Quick-starting Beem set uncatchable pace

Early-birdie momentum proved difference against Hughes, Glasson and Co.

Kemper notebook

May 31, 1999|By John W. Stewart | John W. Stewart,SPECIAL TO THE SUN

POTOMAC -- When leader Rich Beem birdied two of the first three holes yesterday, the 32nd Kemper Open turned into a fox-and-hounds chase. At the finish, the pursuers simply had not been able to apply any real pressure.

Beem confirmed this, though a little nervously, when he said, "I'm just thankful I had a two-stroke lead coming into the last hole."

Chief among the challengers were Bradley Hughes and two-time Kemper champion Bill Glasson, who finished one shot back after Beem bogeyed his last hole. Hughes ended 67275 and Glasson 69275.

Tommy Armour III, with Beem in the final twosome, was reasonably steady, but, at minus-9 through 15 holes, he double-bogeyed the 16th to end his threat.

Hal Sutton, nearly 90 minutes in front of the leader, mounted a charge when he ran in six birdies in 16 holes. At that point, he was one of four (with Hughes, Glasson, and Armour), tied for second at 8-under, four shots back. He stayed there (276) with the day's low round, a 65.

"The key for me was no bogeys on the weekend," Sutton said. "Today, I hit 16 greens."

Even though he made the six birdies and a par-saving putt at 18 after chipping from near the scoring tent to four feet, he added: "These greens are as hard as any [to putt]. There are a lot of double breaks. I've watched great putters miss putt after putt here."

David Toms, whose round included an eagle at the 301-yard 14th, birdied the 18th for 67276. Armour was joined at 277 by defending champ Stuart Appleby.

"If I had got off to a fast start, I might have been able to do something," Glasson said. "This is so much a momentum course. I wanted to put pressure on early.

"The opposite happened -- I was slow; he was fast. I got six behind and it was over early. Then you're just trying to improve your position."

Glasson speaks from experience, as he came from six back and two back with strong Sunday rounds to win at Congressional Country Club (1985) and here (1992).

Hughes birdied three of the first five holes yesterday to get to minus-8, was still there through No. 14, then chipped in from 50 feet at 15 for his final bird.

"I had to get to 10-under, and then you never know. I had a good week -- pretty solid. I messed up the front nine Saturday [39], but otherwise, I pretty much hit the shots I had to hit." His last three nines were 33-33-34.

Area contingent

Mark Carnevale had an up-and-down round, but the onetime Annapolis resident finished "up," rolling in a 12-foot birdie putt at the 18th green for a closing 69283.

The round included four birdies, four bogeys and one of the day's five eagles.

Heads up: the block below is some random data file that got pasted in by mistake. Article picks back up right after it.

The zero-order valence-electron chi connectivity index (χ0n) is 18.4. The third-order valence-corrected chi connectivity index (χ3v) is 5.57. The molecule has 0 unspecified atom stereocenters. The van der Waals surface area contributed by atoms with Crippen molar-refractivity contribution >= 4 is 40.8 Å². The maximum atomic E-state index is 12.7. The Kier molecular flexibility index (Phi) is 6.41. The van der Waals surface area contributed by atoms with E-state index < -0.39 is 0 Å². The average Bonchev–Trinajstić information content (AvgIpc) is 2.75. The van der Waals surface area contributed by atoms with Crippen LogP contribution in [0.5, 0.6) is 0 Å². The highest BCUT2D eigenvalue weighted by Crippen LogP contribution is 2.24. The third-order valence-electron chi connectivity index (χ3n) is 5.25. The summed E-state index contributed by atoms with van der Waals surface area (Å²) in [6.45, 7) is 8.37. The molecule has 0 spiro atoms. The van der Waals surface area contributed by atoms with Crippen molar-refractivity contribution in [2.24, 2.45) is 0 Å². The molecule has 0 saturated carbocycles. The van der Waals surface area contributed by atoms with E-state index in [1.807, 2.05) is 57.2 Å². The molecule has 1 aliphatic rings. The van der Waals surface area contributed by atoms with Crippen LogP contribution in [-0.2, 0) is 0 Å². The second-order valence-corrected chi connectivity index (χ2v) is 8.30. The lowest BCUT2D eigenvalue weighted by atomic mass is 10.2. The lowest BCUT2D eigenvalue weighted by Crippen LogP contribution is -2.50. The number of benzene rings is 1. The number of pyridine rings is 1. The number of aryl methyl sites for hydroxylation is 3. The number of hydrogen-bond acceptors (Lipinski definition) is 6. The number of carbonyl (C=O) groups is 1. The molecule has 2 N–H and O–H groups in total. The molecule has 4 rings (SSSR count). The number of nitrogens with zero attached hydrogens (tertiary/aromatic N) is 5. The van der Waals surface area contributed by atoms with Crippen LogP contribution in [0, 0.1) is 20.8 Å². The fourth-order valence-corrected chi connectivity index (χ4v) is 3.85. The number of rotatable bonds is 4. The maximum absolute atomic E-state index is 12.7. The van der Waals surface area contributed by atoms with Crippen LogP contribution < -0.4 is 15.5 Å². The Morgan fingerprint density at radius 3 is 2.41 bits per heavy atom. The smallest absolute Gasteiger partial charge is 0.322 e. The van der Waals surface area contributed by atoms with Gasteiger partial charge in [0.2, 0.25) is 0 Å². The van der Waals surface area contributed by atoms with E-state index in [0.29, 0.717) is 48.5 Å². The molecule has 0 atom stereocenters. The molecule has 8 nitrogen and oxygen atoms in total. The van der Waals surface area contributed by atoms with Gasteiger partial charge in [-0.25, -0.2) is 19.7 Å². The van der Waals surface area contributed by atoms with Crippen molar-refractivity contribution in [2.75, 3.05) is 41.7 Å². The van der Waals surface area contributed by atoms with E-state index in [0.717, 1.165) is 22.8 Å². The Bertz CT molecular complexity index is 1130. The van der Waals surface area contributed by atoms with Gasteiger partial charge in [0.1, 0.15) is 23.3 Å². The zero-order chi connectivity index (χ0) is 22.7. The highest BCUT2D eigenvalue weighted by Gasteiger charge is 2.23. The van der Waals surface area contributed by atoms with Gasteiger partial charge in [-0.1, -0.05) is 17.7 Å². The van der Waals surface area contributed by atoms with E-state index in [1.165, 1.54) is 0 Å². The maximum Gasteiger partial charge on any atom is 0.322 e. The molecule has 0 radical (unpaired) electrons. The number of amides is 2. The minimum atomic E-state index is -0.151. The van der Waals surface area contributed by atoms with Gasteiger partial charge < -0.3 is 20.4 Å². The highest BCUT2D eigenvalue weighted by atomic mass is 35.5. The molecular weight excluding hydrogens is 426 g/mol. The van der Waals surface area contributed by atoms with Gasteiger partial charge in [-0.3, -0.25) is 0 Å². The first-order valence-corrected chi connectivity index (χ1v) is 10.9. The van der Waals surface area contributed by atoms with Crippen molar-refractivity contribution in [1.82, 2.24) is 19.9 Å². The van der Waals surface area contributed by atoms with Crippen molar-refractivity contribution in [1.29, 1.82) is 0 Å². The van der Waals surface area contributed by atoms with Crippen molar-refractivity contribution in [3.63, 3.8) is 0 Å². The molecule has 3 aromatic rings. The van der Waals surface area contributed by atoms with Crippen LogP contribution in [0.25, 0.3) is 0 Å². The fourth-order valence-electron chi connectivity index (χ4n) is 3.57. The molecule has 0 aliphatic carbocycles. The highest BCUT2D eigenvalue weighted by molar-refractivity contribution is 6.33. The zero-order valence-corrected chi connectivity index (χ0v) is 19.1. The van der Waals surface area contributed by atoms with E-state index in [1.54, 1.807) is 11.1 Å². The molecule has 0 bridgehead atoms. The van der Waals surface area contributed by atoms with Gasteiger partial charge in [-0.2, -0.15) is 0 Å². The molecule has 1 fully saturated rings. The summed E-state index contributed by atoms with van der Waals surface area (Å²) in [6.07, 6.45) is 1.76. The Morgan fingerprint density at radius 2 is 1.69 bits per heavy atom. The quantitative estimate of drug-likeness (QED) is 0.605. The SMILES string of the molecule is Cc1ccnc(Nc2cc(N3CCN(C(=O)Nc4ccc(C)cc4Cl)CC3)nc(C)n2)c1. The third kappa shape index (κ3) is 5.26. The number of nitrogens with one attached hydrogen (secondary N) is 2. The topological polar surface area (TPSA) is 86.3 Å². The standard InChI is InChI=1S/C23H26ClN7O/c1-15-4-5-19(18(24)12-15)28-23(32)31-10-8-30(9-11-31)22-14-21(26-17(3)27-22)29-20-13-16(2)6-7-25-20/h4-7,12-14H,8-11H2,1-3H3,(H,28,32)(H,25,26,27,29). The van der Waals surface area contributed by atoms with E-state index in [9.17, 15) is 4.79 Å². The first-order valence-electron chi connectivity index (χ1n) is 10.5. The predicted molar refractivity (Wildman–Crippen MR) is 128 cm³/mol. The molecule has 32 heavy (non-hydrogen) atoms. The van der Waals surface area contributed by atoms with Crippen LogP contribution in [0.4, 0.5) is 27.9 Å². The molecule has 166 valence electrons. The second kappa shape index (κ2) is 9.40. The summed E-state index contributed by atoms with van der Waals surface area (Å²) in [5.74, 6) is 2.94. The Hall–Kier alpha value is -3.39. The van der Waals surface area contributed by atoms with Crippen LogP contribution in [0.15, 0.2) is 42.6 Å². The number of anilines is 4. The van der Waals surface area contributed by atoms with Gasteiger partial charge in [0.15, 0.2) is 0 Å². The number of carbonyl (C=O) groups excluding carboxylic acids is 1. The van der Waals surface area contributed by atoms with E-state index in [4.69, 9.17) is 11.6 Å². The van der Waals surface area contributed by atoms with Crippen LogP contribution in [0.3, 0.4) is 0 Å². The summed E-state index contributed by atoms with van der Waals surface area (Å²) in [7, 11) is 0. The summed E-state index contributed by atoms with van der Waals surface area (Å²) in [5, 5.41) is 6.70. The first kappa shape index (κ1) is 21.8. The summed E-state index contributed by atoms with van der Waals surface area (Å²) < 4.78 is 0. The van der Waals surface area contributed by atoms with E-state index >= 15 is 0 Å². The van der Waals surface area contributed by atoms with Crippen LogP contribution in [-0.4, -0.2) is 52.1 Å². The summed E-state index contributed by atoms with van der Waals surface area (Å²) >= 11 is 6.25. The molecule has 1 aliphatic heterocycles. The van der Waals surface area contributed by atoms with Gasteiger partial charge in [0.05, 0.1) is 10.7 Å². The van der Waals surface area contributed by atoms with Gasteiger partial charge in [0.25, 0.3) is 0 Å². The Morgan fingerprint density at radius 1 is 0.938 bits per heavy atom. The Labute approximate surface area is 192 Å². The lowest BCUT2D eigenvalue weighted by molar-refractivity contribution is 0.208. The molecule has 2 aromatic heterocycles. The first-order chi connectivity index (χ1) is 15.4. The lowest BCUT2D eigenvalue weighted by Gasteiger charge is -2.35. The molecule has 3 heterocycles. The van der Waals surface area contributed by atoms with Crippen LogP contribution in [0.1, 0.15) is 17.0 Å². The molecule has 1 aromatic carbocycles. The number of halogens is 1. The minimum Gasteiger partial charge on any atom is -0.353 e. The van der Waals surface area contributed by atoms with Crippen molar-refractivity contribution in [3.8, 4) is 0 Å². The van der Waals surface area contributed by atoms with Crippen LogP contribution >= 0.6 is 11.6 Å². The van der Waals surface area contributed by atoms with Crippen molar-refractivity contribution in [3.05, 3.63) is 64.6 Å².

Fred Funk (72284), who missed two fairways the first three days, missed four on the back nine yesterday, but still collected eight pars, missing only at No. 12, one of the fairways he missed.

After driving into heavy rough left of 18, he managed to get a shot up short of the green, from where he hit a wedge shot to six feet. "I played well," he said, "but didn't score. The driving wasn't that bad. I just pulled a couple."

His only birdie, at No. 6, could have been anything up to double figures. At the 520-yard dogleg right, his second shot hit a tree and caromed into the woods. Almost unable to see the ball in the undergrowth, he got off a shot that somehow landed on the green and rolled to 15 feet.

Considering he might have hit it in the creek or, worse, unplayable, it turned out to be an outstanding shot. Then, he capped the performance by holing the putt.

Donnie Hammond and Monday qualifier Rod Butcher both started 2-under par, but fell back quickly. Hammond had another yo-yo round, after Saturday's 39-29 with 42-34 for 287. Butcher also posted a front-nine 42, and got home in 79290.

Fast play

Gabriel Hjertstedt, the last day's odd man among the 75 players, completed his leadoff round in 2 hours, 20 minutes. Playing with a marker, he shot 1-over-par 72 to finish at 290, six over for 72 holes.

More money

The purse for the 2000 Kemper Open has been increased to $3 million, and, beginning with Beem, there will be added incentives for players to enter the tournament, often maligned for its lack of what might be considered marquee names.

Beem now has the opportunity to sign a one-year contract to display the Kemper logo on his clothes, or bag, and, as a bonus, if he wins a major championship, Kemper will award him $200,000.

The announcement was made jointly by Ben Brundred Jr., tournament chairman for the last 13 years, and David Mathis, Kemper chairman and CEO.

Beginner's luck

Players who won their first PGA Tour tournament at the Kemper Open since 1980:

Year ----- Player

1999 ----- Rich Beem-x

1997 ----- Steve Stricker

1993 ----- Grant Waite-x

1991 ----- Billy Andrade

1989 ----- Tom Byrum-x

1985 ----- Bill Glasson

1984 ----- Greg Norman

1983 ----- Fred Couples

x -- Only victory to date

Pub Date: 5/31/99

Baltimore Sun Articles
Please note the green-lined linked article text has been applied commercially without any involvement from our newsroom editors, reporters or any other editorial staff.